The anthrax killer spurred a new branch of science that could give the nation a head start in the next emergency – whether it's investigating more bioterrorism or even a food poisoning outbreak.
It's called microbial forensics, a way of using a germ's genetics to help exonerate or incriminate, much as human DNA can today.
Microbes – whether bacteria like salmonella and E. coli, or viruses like HIV – have unique genetic signatures that can allow scientists to tell even the most closely related strains apart. The forensics side comes from adding crime-investigation techniques to this advanced microbiology used by disease detectives.
Think CSI meets CDC.
With anthrax, that science led to a single flask of bacteria deemed the genetic parent of the spores grown for the 2001 attacks. It then took traditional gumshoe work for the FBI to finger the flask's owner, Dr. Bruce Ivins, as the alleged attacker while ruling out others who shared his Fort Detrick laboratory where that flask was stored.
If tracing a single vial of germs sounds impressive, consider: Research under way now might one day allow tracing where someone has recently traveled by the DNA of bacteria in the dirt on their shoes.
But microbial forensics is a fledgling field, apparently used in court only once before – in the attempted-murder conviction of a Louisiana doctor who injected a former lover with HIV taken from a patient.
The far more complicated anthrax case could prove pivotal in establishing the credibility of microbial forensics, even though Ivins' suicide means it won't go to court. Thus, scientists are clamoring to see the full evidence. The FBI hasn't yet released the actual genetic test results, although bits of the work have been published in scientific journals.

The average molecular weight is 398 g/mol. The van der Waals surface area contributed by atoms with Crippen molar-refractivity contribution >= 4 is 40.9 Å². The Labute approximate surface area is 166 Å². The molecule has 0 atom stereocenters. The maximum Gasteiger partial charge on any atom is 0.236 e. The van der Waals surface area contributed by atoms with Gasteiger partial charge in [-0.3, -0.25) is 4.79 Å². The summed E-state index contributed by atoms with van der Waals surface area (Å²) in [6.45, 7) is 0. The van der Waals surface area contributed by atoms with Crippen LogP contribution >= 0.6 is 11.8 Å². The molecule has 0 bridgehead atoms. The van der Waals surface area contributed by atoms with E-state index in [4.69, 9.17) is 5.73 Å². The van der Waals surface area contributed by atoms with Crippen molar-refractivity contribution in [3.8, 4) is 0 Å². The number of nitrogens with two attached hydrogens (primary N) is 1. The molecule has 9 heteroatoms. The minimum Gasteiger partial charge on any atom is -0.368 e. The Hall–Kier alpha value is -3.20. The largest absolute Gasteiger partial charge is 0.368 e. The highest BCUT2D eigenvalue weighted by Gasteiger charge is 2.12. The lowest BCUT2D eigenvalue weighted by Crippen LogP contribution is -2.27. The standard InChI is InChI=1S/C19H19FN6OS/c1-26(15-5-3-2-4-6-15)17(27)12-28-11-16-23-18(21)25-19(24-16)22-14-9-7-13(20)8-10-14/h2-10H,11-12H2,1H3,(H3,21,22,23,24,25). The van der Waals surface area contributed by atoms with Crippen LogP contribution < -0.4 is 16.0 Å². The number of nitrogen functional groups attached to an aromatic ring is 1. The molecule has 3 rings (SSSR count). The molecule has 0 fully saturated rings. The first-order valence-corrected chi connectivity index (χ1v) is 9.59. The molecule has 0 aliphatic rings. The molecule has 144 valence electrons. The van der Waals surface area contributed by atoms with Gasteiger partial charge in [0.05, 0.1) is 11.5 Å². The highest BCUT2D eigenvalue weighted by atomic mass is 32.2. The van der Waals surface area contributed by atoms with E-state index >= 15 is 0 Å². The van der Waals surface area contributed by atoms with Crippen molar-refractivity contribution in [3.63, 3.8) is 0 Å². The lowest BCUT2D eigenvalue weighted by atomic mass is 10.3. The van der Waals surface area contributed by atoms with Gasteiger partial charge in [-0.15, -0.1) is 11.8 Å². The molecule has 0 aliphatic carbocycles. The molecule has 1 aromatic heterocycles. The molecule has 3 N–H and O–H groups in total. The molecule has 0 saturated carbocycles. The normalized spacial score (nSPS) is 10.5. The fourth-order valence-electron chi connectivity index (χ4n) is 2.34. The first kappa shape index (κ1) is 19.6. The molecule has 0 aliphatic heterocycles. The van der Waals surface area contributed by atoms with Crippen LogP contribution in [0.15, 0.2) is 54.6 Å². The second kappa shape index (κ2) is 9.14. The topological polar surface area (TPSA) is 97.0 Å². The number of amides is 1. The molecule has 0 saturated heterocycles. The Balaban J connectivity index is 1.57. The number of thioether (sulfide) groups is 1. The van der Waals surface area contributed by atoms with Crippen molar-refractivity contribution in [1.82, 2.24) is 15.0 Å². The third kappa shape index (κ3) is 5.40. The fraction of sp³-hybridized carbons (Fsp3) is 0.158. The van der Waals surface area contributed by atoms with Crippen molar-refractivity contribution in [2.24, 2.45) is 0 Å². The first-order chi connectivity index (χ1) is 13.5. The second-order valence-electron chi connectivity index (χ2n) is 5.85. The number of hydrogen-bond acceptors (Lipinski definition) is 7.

Microbial forensics is “still a field very much in its infancy,” said prominent gene researcher Dr. Claire Fraser-Liggett, whose former laboratory, the Institute for Human Genome Research, was tapped by the FBI to perform extensive anthrax testing. “There was always the lingering question as to whether you would ever really be able to find differences that would be useful in terms of doing attribution.”
While the FBI prohibited Fraser-Liggett from disclosing specifics, the investigation ultimately compared DNA from more than 1,000 anthrax samples, “finding that you could really apply many of the same parallels with human forensics to microbial forensics,” she said.
The implications, she added, “go very far beyond just this one case.”
Unlike in 2001, today the genetic makeup of many bacteria and viruses has been fully sequenced, or decoded, and advanced machinery makes it possible to sequence more samples in a day or two, for under $1,000 each.
So Fraser-Liggett urges development of a database of multiple samples of pathogens collected from around the world, so the next such investigation won't have to start from scratch.
“My recommendation would clearly be to not wait until something happens again, because it may not be with anthrax,” she said. Bioterrorism aside, such testing could trace culprits in food poisonings and other outbreaks more precisely than today's more limited genetic fingerprinting, she added.
But legally, microbial forensics raises enough issues that in 2004, the FBI created an elite committee of specialists in genetics and law enforcement to develop the first guidelines on how to handle and preserve bacteria or viruses that may be part of a crime.
In the anthrax case, simpler testing rapidly showed the attack bacteria was the so-called Ames strain, widely used in laboratory research. Summaries released by the FBI this week said fuller gene sequencing uncovered four specific mutations that gave the anthrax a unique signature.
But were enough samples tested to be sure another source wasn't missed?
“Frankly, I have some level of skepticism,” said Dr. Philip Russell, the U.S. Department of Health and Human Services emergency preparedness chief in 2001. He suggested an outside panel such as the National Academy of Sciences review the evidence.